Wednesday, March 30, 2005

In the beginning

This blog will chronicle my adventures in abandoning the career path I chose at age 15 and striking out on my own (moving back in with my parents).

I studied journalism in college, did the student paper, the internship, the whole nine yards. Then I got a job. Hated it, quit after two weeks. Got another job; liked it much better.

But generally, I just don't think being a newspaper reporter is going to be my thing. So I chucked it again and went home.

Now I'm 23, unemployed and living in my sister's old bedroom. I've been back for about three days and have been doing some job hunting every day.

So far, I've applied at
5 bars
1 brew pub
2 chain restaurants that have bars
2 department stores
1 mall store
2 riverboat casinos (that also have bars)
1 bagel shop
1 home improvement giant

I popped in to one of the department stores today, hoping to score an interview, which, technically, I suppose I did.
I got there about 12:15 and sat for at least 20 minutes while they searched for my application. I'd dropped it off about a week and a half ago, and when the customer service lady told the interview lady, she rolled her eyes and said "That means it could be literally on any manager's desk."
Finally she came back and asked me to fill out another application.
As I was doing so, smiling merrily all the while, I noticed two things. One, these jeans I'm wearing that I thought were in pretty good shape are actually frayed and crusty at the bottom, and more than likely smell like one of the 25 smoke-filled places I've worn them in the three months since I've washed them (I stopped short of sniffing them). Two, on the part of the application where one is to list one's job history in exhaustive detail, a note read in big bold letters: "DO NOT OMIT ANY JOBS."
Well, truth be told, in the elusive first application, I had forgotten to write in my recent two-week job. Since realizing I did that, I've been purposely leaving it off of other applications (how will that affect my ability to mix a red-headed slut, I pray thee?). But now it seemed I was going to be immediately questioned about this history, so I'd better be honest. I filled it out and gave it back to the girl who had previously rolled her eyes.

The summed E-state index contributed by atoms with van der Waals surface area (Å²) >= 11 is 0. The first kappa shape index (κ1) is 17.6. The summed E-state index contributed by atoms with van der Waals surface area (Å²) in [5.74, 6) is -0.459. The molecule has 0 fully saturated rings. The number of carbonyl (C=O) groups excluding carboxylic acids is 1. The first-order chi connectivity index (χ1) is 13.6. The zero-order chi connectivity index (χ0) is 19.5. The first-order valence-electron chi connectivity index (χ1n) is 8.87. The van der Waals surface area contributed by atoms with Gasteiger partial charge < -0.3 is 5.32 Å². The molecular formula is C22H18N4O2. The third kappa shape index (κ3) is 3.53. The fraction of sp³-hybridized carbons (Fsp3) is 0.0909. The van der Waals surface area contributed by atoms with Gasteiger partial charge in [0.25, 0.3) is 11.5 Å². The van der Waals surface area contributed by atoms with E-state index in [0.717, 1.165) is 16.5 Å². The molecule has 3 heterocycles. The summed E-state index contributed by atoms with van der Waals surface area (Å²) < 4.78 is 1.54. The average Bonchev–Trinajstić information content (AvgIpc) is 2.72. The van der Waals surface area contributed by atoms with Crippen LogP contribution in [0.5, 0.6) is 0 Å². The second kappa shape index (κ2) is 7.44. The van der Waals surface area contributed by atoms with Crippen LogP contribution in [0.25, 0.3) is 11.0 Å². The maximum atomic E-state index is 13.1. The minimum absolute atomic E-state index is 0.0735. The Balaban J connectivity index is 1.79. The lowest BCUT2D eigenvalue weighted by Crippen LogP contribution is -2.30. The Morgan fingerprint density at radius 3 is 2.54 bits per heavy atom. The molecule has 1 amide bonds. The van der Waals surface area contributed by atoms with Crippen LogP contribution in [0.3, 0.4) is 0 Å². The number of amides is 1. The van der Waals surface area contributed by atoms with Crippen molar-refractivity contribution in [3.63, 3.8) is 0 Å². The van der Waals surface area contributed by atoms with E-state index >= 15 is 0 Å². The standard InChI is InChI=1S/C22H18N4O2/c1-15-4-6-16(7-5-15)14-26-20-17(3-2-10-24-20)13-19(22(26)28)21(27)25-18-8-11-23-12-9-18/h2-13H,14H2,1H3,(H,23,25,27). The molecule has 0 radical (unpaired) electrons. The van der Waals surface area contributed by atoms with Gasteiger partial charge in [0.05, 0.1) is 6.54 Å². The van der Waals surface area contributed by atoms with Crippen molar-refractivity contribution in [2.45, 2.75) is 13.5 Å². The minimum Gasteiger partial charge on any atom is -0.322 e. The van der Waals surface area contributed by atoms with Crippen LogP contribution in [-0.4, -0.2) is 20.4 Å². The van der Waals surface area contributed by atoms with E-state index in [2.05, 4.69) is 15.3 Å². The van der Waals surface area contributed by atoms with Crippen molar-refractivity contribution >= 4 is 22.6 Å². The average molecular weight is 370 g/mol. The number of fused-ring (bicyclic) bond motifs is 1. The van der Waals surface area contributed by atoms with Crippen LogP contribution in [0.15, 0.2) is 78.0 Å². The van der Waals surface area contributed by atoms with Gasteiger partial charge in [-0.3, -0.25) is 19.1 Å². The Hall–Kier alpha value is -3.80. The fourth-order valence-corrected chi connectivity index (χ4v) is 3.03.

She was of a certain type. I'm not saying that because I think all people fit neatly into categories...just certain people. Like her.
She had a constant air of frustration about her, of the official variety. The type that says, "I'm simply exhausted because I'm the only person around here who knows anything." She wore a cheap sweater and a black skirt with a walkie-talkie stuffed down the back (lovely).
She glanced over my application and led me into a room with a long table and about 25 chairs, a television with videos laying all around it, and a mountain of boxes and bubble wrap. It seemed beneath the shimmery veneer of the only upscale department store in town lay a dirty secret: the clothes came in boxes.
She asked me why I wanted to work in cosmetics. It was then that I realized all my reasons were stupid: it looked easy, I got to wear a lab coat, the promise of a discount. Instead, I told her I liked make up and liked to put it on my friends. She probably inferred that I do so whilst others in my Girl Scout troop braided hair or had silly string fights. And really, who could blame her?
Then she asked if I had any experience in retail. I told her that in high school, I worked at Osco. This was a job I had for about two months in 1998, but she didn't know that.
"Well, we like our cosmetics people to have a little experience in retail." She then said she'd forward my application to the people in the men's and junior's departments, which were hiring.
And that was it. That was the end of the interview. I think it was about two and a half minutes.
So children, remember, when someone tells you a college degree is your ticket to a fulfilling career, he is no better than a lunatic who rides a rusty bike about town, peddling lies from his rickshaw.